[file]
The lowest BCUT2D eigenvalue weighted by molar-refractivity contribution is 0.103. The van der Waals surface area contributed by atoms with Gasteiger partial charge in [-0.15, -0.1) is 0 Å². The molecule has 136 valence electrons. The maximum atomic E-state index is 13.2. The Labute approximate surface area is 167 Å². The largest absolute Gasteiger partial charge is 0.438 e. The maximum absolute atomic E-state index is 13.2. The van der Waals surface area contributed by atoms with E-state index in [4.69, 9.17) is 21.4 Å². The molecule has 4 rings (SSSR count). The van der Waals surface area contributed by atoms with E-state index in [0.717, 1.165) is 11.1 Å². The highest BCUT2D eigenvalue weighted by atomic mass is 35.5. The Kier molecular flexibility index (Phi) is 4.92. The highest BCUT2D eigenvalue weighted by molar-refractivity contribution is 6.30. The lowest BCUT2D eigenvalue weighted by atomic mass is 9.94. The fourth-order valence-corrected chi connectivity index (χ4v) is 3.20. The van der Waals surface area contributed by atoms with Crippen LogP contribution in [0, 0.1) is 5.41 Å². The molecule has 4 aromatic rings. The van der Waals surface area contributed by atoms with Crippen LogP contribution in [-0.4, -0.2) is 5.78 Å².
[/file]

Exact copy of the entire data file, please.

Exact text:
The lowest BCUT2D eigenvalue weighted by molar-refractivity contribution is 0.103. The van der Waals surface area contributed by atoms with Gasteiger partial charge in [-0.15, -0.1) is 0 Å². The molecule has 136 valence electrons. The maximum atomic E-state index is 13.2. The Labute approximate surface area is 167 Å². The largest absolute Gasteiger partial charge is 0.438 e. The maximum absolute atomic E-state index is 13.2. The van der Waals surface area contributed by atoms with E-state index in [4.69, 9.17) is 21.4 Å². The molecule has 4 rings (SSSR count). The van der Waals surface area contributed by atoms with E-state index in [0.717, 1.165) is 11.1 Å². The highest BCUT2D eigenvalue weighted by atomic mass is 35.5. The Kier molecular flexibility index (Phi) is 4.92. The highest BCUT2D eigenvalue weighted by molar-refractivity contribution is 6.30. The lowest BCUT2D eigenvalue weighted by atomic mass is 9.94. The fourth-order valence-corrected chi connectivity index (χ4v) is 3.20. The van der Waals surface area contributed by atoms with Crippen LogP contribution in [0, 0.1) is 5.41 Å². The molecule has 4 aromatic rings. The van der Waals surface area contributed by atoms with Crippen LogP contribution in [-0.4, -0.2) is 5.78 Å².